However, looking back over England’s showing in Russia so far, it is now easy to see how influential England’s trip to Amsterdam was. Southgate had finally found a nucleus he trusted, one which was capable of implementing his style of play effectively at both ends of the field.


But he would not have been able to do so without intricate detail, persistence and his self-belief. And, somewhat remarkably, when addressing England’s failings at previous tournaments, those three characteristics have always been absent.

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It is difficult to find a time when excuses surrounding technical ability or the XI’s ineffectiveness to gel as a cohesive unit are not at the forefront of the reasoning as to why a disappointing or even an embarrassing summer has plagued us again. All the while, the mentality of the squad is rarely the focus.


In previous years, the Three Lions’ team sheet has boasted bigger names, maybe even greater talents, but not in my lifetime has there been an outfit which seemingly enjoys representing their country as today’s do.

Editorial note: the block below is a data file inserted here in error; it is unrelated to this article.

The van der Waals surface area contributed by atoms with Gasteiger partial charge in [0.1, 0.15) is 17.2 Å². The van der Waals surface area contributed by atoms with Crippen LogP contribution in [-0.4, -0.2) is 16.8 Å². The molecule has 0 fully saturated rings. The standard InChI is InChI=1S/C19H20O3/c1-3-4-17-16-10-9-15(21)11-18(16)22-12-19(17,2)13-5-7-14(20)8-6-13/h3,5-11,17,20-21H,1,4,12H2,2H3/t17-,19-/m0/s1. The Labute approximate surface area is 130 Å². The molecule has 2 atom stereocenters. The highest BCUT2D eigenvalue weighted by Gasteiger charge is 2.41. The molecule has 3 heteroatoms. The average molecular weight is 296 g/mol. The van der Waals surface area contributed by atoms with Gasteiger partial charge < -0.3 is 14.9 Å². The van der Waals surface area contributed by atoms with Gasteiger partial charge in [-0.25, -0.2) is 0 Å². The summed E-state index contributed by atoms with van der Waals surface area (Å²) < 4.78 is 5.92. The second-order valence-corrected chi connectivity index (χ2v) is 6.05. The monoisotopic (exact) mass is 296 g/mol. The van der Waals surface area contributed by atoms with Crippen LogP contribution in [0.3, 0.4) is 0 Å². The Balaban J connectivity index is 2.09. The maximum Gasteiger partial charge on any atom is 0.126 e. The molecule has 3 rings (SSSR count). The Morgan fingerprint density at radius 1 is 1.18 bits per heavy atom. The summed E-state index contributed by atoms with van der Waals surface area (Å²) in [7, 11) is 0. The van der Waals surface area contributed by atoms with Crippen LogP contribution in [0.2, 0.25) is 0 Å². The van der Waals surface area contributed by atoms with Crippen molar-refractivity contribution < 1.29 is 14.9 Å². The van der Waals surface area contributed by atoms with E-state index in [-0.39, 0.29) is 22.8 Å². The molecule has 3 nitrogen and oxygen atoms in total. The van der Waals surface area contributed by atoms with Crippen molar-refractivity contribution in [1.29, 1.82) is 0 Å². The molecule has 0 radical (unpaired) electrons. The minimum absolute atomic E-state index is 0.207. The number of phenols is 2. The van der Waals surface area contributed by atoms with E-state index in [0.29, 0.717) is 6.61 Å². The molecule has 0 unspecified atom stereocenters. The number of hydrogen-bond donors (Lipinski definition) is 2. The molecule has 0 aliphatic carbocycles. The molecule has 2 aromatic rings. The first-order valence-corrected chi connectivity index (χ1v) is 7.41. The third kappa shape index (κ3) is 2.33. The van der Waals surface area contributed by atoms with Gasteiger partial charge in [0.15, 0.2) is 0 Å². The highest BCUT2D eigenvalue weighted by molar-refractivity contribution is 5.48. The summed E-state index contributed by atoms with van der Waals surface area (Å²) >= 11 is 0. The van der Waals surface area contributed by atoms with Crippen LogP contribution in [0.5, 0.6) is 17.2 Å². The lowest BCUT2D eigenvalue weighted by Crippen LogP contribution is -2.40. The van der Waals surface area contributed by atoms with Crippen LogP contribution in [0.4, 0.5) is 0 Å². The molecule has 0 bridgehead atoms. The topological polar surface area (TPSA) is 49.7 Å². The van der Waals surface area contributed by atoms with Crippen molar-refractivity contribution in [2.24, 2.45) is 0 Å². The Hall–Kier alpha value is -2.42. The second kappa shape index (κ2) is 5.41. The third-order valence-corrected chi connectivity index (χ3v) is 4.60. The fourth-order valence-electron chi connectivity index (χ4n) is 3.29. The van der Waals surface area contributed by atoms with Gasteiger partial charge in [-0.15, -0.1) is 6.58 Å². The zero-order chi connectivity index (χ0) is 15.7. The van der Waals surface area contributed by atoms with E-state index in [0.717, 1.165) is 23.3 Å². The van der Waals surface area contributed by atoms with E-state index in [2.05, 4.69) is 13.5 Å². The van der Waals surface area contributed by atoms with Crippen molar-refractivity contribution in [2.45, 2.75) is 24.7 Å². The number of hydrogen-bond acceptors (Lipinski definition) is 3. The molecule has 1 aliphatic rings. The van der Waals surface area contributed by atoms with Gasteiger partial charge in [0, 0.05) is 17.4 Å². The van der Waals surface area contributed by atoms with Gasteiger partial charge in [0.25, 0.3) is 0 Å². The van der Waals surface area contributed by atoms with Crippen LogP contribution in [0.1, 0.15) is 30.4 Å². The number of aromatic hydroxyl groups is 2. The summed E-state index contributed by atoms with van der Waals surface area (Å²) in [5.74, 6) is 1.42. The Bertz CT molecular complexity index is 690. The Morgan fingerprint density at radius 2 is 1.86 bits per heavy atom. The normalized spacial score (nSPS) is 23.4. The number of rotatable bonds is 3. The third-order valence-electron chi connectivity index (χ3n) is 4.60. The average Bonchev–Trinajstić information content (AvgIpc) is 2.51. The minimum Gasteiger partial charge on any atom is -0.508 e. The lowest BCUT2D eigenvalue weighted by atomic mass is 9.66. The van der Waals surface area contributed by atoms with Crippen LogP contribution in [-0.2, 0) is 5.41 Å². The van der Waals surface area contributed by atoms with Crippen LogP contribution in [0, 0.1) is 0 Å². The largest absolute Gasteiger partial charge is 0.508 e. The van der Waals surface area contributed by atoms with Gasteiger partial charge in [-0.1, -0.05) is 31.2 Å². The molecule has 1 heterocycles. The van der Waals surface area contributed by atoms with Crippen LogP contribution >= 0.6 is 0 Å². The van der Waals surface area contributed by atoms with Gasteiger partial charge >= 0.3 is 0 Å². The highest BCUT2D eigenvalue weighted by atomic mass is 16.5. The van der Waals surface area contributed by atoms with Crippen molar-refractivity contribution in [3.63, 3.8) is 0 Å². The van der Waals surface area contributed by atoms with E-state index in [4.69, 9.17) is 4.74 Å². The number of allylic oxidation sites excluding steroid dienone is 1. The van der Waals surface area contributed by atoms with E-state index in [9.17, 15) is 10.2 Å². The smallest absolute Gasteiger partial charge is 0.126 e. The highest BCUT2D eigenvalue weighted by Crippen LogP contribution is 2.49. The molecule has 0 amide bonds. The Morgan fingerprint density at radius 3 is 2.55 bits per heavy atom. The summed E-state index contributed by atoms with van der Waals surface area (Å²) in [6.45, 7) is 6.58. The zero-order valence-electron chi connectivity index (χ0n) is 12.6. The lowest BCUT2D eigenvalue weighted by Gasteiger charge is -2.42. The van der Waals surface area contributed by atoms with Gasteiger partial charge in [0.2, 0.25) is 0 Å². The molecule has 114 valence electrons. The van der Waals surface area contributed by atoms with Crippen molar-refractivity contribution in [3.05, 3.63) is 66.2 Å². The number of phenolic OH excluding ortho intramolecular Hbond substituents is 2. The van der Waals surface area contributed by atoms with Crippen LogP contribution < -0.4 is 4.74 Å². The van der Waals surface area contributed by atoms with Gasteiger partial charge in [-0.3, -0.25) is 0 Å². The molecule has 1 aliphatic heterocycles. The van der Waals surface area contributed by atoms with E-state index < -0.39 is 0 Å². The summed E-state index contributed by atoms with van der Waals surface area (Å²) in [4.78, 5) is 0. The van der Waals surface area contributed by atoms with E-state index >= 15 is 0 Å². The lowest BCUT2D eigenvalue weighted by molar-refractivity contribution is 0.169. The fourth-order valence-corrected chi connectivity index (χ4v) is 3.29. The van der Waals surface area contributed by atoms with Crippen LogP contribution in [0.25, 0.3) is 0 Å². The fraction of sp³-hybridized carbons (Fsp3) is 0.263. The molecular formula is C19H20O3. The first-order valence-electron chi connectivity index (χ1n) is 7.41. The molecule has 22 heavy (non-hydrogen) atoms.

Two years ago, there was no hope of imagining the St George’s Park pathway graduate punching the air in ecstasy after leading England to a World Cup semi final. Yet, here we are, a date booked with Croatia for a spot in the festival of football’s biggest game. 

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Admittedly, on that bitter night in Venice, I found it hard to be inspired by Southgate’s appointment; however, nor was I one who passed judgement too quickly. But, while sitting in Samara airport in the early hours of Sunday morning – waiting for a flight back to my new home away from home in Moscow – I had an overwhelming sense of something which I had forgotten while following England; pride and belief.


And it is solely down to one man. With Southgate at the helm, there is a genuine sense on the ground that this group of players are now capable of anything – which leaves one question I no longer have an answer for: Why can’t England win the World Cup?